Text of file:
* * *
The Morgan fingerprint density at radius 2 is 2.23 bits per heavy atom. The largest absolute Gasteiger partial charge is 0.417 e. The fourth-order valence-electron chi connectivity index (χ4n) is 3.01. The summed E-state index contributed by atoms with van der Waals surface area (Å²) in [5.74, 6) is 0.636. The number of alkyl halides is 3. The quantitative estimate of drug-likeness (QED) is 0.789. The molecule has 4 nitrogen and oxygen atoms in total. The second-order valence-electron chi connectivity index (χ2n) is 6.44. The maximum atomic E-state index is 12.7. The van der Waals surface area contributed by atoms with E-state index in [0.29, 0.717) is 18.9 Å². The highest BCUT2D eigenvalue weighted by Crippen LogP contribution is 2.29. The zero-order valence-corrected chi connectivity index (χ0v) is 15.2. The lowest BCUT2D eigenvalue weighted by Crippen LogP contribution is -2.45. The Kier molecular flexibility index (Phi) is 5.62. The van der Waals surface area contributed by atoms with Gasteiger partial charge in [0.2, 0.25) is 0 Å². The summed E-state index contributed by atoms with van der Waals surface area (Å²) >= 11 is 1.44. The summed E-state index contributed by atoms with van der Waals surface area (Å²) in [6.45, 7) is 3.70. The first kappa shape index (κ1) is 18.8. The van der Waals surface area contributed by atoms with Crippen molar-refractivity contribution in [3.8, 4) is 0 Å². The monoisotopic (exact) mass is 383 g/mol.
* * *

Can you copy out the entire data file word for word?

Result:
The Morgan fingerprint density at radius 2 is 2.23 bits per heavy atom. The largest absolute Gasteiger partial charge is 0.417 e. The fourth-order valence-electron chi connectivity index (χ4n) is 3.01. The summed E-state index contributed by atoms with van der Waals surface area (Å²) in [5.74, 6) is 0.636. The number of alkyl halides is 3. The quantitative estimate of drug-likeness (QED) is 0.789. The molecule has 4 nitrogen and oxygen atoms in total. The second-order valence-electron chi connectivity index (χ2n) is 6.44. The maximum atomic E-state index is 12.7. The van der Waals surface area contributed by atoms with E-state index in [0.29, 0.717) is 18.9 Å². The highest BCUT2D eigenvalue weighted by Crippen LogP contribution is 2.29. The zero-order valence-corrected chi connectivity index (χ0v) is 15.2. The lowest BCUT2D eigenvalue weighted by Crippen LogP contribution is -2.45. The Kier molecular flexibility index (Phi) is 5.62. The van der Waals surface area contributed by atoms with Gasteiger partial charge in [0.2, 0.25) is 0 Å². The summed E-state index contributed by atoms with van der Waals surface area (Å²) >= 11 is 1.44. The summed E-state index contributed by atoms with van der Waals surface area (Å²) in [6.45, 7) is 3.70. The first kappa shape index (κ1) is 18.8. The van der Waals surface area contributed by atoms with Crippen molar-refractivity contribution in [3.8, 4) is 0 Å². The monoisotopic (exact) mass is 383 g/mol.